Film scholars Carl Plantinga and Greg Smith have noted that people view a film – and other forms of art – in order to feel (Podalsky 3). With a wide variety of art, Nocturnal Animals does not disappoint its viewers: Ford’s representation of revenge on screen, played within the growing imagination of Susan herself, catches the audience’s attention and thus evokes an emotional response – similar to how the novel evokes a response in Susan to reach out and contact Edward in order to perhaps reconcile their differences. As such, audience and character both become a spectator to Edward’s art, drawing both closer as they observe the events unfolding in novel, or on screen. “By having the novel-within-a-movie it makes Susan's and Edward's ‘reality’ seem closer to our own, and Tony's all the more distant” (Lambert). As Susan begins to identify with Tony as she takes in the devastation of his life – to the point where she expresses concern for her daughter after reading about India’s death – the audience identifies with her identification (quite recursively) through their identification with Susan herself. Carl Plantinga notes that there are two “broad types” of spectator emotions – “those identical with the emotions of the protagonist and those ‘which may be entirely different, perhaps exactly opposite to those which the figures play in express’, and which stem from the spectator’s ‘independent affective life’” (qtd in 13-14). The audience thus appears to co-exist within Susan’s mindscape, ‘reading’ and collectively getting in touch with Susan’s inner self alongside her. One could argue that this is prompted by the occurrences on screen: “throughout our viewing of a film we are generally in some emotional state or other” (Plantinga 23), modulated by the film itself. The more human the audience, the more capable of possessing emotions, the more an artwork’s audience becomes able to be affected by what they read, see, or even hear. Ford ensures, with the story-within-a-story technique, that this can only be done through Susan. Psychologist Torben Grodal suggests that affective reactions are only possible when there is a successful “construction of objects” to incite a series of mental processes that create a “mental representation of what is seen and heard. This in turn induces affective reactions” (Plantinga 132). In creating a focus for the audience by juxtaposing works of art with Susan herself on screen, Ford demands his audience be drawn further into the world he depicts through film. Henri Bergeson defines attention as the “suspension of normal motor activity which in itself allows other ‘planes’ of reality to be perceivable” (O’Sullivan) – that is to say, by paying attention to a work of art, the audience becomes more easily swayed into believing the portrayed reality, such as the meaningless high society premise of Nocturnal Animals.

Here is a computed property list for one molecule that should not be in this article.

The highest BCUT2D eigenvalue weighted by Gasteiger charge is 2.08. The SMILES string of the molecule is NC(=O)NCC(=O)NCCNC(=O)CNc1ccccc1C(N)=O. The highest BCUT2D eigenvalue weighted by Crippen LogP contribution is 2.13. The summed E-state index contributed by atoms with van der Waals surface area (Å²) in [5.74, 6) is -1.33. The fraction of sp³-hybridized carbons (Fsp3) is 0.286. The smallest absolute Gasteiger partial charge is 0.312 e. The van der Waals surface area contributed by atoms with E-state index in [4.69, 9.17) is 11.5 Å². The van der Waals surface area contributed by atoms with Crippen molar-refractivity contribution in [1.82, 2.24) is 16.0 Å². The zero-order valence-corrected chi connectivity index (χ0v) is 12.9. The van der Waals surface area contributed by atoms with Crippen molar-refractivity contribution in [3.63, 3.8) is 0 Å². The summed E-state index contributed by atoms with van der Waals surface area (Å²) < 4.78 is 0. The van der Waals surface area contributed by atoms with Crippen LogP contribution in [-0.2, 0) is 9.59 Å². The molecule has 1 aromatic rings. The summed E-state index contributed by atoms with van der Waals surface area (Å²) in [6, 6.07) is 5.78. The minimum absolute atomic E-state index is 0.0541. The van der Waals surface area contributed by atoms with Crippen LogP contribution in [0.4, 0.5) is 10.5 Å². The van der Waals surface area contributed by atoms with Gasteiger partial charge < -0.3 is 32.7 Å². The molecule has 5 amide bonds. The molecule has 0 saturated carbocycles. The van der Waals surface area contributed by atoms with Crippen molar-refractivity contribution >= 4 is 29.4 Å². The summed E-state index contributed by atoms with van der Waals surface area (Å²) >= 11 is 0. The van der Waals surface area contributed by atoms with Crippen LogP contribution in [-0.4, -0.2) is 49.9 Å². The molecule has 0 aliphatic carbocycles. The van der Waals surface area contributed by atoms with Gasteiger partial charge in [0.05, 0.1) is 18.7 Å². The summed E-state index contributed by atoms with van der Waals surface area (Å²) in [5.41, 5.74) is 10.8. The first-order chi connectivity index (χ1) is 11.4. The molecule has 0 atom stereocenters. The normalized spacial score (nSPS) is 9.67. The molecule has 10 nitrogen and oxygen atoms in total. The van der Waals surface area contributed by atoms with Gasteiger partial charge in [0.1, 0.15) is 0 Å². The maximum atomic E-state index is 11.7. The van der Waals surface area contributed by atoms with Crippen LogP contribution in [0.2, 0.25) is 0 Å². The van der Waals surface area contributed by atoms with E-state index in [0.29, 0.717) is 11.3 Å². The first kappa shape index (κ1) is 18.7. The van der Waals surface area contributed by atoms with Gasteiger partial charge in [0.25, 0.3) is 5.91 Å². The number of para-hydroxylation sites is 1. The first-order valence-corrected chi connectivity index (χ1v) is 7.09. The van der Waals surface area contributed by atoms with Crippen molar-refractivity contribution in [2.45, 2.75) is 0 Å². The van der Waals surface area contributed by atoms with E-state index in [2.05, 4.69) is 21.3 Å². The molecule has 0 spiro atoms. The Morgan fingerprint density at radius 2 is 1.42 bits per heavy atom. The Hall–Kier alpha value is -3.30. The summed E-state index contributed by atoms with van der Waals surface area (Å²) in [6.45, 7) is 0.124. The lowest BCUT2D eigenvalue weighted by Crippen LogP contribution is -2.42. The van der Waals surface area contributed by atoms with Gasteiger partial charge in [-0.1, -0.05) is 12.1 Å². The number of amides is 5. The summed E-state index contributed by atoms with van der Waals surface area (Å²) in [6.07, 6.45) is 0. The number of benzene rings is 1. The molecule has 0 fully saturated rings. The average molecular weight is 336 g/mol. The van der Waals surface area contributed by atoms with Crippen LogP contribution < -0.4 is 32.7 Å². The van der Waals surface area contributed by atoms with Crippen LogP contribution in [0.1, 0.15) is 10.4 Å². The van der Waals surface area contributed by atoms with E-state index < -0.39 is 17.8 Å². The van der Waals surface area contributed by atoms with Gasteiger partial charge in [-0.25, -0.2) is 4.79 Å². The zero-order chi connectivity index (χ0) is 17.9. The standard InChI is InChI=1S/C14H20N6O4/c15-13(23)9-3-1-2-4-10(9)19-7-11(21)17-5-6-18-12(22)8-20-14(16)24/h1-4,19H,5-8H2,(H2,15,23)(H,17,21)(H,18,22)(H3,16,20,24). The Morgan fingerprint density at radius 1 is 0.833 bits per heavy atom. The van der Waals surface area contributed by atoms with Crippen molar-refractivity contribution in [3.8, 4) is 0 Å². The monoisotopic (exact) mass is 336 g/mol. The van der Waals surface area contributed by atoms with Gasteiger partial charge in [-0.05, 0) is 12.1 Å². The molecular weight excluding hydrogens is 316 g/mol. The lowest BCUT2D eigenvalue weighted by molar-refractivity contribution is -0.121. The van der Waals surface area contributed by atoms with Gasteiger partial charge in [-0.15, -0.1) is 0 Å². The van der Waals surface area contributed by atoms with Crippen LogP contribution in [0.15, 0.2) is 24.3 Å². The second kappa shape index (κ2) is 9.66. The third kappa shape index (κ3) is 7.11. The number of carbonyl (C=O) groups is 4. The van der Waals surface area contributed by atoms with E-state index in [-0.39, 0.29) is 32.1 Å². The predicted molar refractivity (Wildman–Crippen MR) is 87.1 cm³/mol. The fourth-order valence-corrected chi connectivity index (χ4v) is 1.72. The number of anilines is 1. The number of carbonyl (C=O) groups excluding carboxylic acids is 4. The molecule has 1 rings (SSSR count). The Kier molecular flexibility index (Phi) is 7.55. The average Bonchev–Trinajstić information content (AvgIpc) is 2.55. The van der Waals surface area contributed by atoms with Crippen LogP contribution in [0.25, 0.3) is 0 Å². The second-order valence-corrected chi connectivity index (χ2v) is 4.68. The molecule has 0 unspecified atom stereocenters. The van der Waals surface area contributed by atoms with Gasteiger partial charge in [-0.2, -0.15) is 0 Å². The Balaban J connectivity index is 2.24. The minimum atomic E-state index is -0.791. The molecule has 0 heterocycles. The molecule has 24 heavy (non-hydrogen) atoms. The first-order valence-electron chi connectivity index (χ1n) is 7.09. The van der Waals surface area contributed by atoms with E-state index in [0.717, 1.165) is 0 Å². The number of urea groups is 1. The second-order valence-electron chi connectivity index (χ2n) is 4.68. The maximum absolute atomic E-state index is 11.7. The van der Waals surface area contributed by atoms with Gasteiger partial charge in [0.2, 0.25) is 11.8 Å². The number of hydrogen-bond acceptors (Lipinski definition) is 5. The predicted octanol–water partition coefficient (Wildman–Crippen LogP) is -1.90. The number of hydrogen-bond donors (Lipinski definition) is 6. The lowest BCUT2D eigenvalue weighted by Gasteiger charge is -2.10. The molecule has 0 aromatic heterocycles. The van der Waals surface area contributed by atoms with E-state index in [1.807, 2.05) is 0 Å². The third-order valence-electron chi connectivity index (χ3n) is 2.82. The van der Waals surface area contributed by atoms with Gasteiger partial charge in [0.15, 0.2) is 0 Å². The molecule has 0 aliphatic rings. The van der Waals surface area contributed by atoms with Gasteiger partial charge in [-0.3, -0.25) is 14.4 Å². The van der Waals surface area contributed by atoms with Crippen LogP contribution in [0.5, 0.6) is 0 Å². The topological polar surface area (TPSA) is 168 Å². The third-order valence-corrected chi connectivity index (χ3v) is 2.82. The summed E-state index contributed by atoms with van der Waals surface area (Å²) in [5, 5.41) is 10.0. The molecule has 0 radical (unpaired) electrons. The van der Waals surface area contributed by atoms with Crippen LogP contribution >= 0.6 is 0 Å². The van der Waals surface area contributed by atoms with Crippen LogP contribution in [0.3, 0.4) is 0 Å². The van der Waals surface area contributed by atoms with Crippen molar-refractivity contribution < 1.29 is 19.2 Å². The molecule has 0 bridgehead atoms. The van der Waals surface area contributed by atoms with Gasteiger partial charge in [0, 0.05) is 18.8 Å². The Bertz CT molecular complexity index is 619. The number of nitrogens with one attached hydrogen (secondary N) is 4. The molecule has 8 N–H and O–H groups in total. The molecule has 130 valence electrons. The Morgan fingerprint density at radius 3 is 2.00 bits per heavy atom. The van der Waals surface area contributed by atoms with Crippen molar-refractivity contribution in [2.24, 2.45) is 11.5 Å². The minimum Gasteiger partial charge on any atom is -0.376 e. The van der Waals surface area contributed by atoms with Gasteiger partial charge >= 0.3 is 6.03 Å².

Art has certainly been a force of affect throughout Nocturnal Animals, first in the audience’s relation to Susan and also in Susan’s relation to Tony in the novel. The more viewers pay attention to a character, the closer they feel to that character, thus drawing their once-distinct emotional stream together and the audience into the world of the film or art. Perhaps the longer we stand looking at a work, or the more we read or view a novel or a film, the closer we become to the world of art – and thus the closer we become to not simply understanding the world, but being.